Key Message Update

Pastoral food access and incomes continue to improve

March 2017

March - May 2017

Djibouti March 2017 Food Security Projections for March to May

June - September 2017

Djibouti March 2017 Food Security Projections for June to September

IPC 2.0 Acute Food Insecurity Phase

1: Minimal
2: Stressed
3+: Crisis or higher
Would likely be at least one phase worse without
current or programmed humanitarian assistance
FEWS NET classification is IPC-compatible. IPC-compatible analysis follows key IPC protocols but does not necessarily reflect the consensus of national food security partners.
FEWS NET Remote Monitoring countries use a colored outline to represent the highest IPC classification in areas of concern.

IPC 2.0 Acute Food Insecurity Phase

1: Minimal
2: Stressed
3: Crisis
4: Emergency
5: Famine
Would likely be at least one phase worse without current or programmed humanitarian assistance
FEWS NET classification is IPC-compatible. IPC-compatible analysis follows key IPC protocols but does not necessarily reflect the consensus of national food security partners.

IPC 2.0 Acute Food Insecurity Phase

1: Minimal
2: Stressed
3+: Crisis or higher
Would likely be at least one phase worse without
current or programmed humanitarian assistance
FEWS NET classification is IPC-compatible. IPC-compatible analysis follows key IPC protocols but does not necessarily reflect the consensus of national food security partners.
FEWS NET Remote Monitoring countries use a colored outline to represent the highest IPC classification in areas of concern.

IPC 2.0 Acute Food Insecurity Phase

Presence countries:
1: Minimal
2: Stressed
3: Crisis
4: Emergency
5: Famine
Remote monitoring
countries:
1: Minimal
2: Stressed
3+: Crisis or higher
Would likely be at least one phase worse without
current or programmed humanitarian assistance
FEWS NET Remote Monitoring countries use a colored outline to represent the highest IPC classification in areas of concern.

Key Messages

  • Pastoral incomes improved further due to recent increases in livestock births and sales. Milk production also rose and supported household consumption, following the near-average Xays/Daada coastal rains (October to February), except in some southeastern areas of Ali Sabieh and Dikhil. The Diraac/Sugum rains (March to May) are forecast to be normal, likely improving livestock productivity across most areas. Though many households in the Southeast Pastoral-Border zone remain in Crisis (IPC Phase 3) as they recover from particularly severe droughts, most rural populations in Djibouti are expected to remain in Stressed (IPC Phase 2) until the start of the lean season in May.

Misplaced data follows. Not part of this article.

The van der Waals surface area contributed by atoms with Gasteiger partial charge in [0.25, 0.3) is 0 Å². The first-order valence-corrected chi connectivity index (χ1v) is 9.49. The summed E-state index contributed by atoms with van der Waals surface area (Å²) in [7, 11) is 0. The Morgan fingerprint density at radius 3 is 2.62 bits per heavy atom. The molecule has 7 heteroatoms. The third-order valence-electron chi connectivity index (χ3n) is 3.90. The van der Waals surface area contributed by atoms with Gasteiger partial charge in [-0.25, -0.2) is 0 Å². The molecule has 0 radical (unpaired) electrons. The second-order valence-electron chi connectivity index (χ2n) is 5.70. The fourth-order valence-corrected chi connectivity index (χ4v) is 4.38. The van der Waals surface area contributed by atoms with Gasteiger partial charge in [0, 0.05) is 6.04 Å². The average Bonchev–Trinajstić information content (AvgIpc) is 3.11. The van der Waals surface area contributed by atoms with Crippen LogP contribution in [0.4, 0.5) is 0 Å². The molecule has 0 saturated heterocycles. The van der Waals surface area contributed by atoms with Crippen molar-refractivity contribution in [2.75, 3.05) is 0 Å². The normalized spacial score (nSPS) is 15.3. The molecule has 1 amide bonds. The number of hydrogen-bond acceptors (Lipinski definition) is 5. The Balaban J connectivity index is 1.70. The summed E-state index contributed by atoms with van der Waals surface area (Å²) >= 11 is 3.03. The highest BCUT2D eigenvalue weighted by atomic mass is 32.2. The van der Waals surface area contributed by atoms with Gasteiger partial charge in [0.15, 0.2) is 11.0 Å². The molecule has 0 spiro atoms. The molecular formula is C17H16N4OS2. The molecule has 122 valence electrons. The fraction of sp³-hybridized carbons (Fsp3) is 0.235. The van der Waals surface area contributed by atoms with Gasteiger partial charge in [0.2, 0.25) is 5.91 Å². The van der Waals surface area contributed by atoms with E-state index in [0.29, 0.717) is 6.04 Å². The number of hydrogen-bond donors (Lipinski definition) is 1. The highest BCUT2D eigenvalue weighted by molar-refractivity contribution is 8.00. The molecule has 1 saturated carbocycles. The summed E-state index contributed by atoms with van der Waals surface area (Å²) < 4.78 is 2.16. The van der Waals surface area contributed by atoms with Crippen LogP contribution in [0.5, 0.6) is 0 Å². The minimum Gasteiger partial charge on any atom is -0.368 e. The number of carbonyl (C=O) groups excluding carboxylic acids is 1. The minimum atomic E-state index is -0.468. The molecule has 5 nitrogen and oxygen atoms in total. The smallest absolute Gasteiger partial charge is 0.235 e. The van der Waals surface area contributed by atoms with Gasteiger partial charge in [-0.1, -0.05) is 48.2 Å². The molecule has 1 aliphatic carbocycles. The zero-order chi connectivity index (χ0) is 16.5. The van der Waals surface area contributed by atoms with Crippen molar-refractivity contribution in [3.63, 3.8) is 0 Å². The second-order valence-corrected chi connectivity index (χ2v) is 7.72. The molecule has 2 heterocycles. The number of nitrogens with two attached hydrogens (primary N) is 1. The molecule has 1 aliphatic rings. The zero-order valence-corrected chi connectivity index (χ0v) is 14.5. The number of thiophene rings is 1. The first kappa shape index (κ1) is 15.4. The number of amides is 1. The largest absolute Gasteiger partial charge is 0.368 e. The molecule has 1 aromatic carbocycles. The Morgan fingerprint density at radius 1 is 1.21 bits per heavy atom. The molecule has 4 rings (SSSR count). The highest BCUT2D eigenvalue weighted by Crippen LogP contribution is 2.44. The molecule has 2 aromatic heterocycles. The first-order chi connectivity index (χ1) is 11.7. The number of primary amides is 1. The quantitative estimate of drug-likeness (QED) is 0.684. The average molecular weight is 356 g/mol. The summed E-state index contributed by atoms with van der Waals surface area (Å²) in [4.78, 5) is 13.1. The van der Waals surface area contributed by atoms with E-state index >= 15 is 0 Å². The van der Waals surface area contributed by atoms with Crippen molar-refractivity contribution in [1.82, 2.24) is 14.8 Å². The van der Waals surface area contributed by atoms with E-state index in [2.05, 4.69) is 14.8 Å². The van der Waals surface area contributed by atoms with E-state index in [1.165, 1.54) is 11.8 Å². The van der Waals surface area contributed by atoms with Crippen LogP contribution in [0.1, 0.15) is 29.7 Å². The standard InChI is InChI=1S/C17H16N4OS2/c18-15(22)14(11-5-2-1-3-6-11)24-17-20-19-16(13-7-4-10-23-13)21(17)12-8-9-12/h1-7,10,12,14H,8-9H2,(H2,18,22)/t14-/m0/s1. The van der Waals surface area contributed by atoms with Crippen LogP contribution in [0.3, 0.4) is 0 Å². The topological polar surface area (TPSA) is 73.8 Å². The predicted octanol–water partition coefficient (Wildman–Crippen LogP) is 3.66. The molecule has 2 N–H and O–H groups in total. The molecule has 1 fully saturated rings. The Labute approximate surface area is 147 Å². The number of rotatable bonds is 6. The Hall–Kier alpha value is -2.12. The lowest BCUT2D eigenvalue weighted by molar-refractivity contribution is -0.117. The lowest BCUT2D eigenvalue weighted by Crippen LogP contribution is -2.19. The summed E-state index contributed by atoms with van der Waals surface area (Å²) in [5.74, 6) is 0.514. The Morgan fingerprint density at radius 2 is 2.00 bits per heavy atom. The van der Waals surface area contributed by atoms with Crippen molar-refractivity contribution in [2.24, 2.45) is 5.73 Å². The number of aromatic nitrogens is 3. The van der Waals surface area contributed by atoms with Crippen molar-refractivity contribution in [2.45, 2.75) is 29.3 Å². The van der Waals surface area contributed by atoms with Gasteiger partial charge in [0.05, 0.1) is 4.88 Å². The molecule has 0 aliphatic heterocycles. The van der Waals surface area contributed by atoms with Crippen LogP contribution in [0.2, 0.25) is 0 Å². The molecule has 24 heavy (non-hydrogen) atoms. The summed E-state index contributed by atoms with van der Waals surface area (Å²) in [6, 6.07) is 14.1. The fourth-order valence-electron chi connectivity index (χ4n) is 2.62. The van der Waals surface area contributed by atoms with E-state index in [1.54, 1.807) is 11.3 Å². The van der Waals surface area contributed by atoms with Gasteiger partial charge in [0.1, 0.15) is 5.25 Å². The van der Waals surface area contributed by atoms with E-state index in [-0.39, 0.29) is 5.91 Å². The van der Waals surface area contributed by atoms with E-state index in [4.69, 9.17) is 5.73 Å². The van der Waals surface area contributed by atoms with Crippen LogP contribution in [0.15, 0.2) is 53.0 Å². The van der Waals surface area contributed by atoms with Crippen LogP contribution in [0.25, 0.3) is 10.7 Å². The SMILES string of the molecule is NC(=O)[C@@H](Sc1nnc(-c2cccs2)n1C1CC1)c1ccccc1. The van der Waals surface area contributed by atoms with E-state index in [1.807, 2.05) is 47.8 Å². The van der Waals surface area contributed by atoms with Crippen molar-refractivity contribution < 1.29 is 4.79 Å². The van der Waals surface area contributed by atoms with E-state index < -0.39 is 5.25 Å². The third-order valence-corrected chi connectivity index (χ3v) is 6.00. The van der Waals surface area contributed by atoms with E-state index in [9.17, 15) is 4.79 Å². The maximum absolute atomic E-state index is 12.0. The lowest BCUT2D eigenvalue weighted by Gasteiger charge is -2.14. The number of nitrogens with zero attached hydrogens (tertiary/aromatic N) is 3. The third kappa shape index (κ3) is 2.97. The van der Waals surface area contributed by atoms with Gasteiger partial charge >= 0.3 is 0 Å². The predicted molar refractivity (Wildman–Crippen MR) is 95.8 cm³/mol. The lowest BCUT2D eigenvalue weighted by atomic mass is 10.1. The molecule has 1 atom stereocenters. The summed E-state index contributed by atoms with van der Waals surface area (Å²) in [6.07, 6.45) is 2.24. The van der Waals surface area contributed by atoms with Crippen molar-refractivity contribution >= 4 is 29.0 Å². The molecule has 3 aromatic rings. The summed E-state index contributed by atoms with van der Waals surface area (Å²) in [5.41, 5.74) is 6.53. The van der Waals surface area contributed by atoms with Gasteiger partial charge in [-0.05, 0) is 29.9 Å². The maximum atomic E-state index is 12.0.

• Staple food prices (rice, wheat flour, sugar, vegetable oil) continue to remain stable due to favorable international market conditions. In addition, with increased sales of goats and milk, pastoralists’ purchasing power rose in most rural areas, except in southeastern coastal areas and north of Obock, as pastures remained poor. Some poor households in remote northern border areas of Obock region continue to face difficult access to markets for purchases and income-earning opportunities and are likely in Crisis (IPC Phase 3).

  • According to a February WFP report, about 6,000 Ethiopian asylum-seekers arrived in Djibouti over the past five months, bringing the total number of refugees to approximately 27,000. Due to continued funding shortfalls, WFP has been prioritizing refugee food distributions and nutrition interventions in Ali Addeh, Holl Holl, and Markazi camps. As a result, refugees and trans-migrants in Djibouti are expected to face Crisis (IPC Phase 3) outcomes.  

About FEWS NET

The Famine Early Warning Systems Network is a leading provider of early warning and analysis on food insecurity. Created by USAID in 1985 to help decision-makers plan for humanitarian crises, FEWS NET provides evidence-based analysis on approximately 30 countries. Implementing team members include NASA, NOAA, USDA, USGS, and CHC-UCSB, along with Chemonics International Inc. and Kimetrica.
Learn more About Us.

Link to United States Agency for International Development (USAID)Link to the United States Geological Survey's (USGS) FEWS NET Data PortalLink to U.S. Department of Agriculture (USDA)
Link to National Aeronautics and Space Administration's (NASA) Earth ObservatoryLink to the National Oceanic and Atmospheric Administration's (NOAA) National Weather Service, Climage Prediction CenterLink to the Climate Hazards Center - UC Santa BarbaraLink to KimetricaLink to Chemonics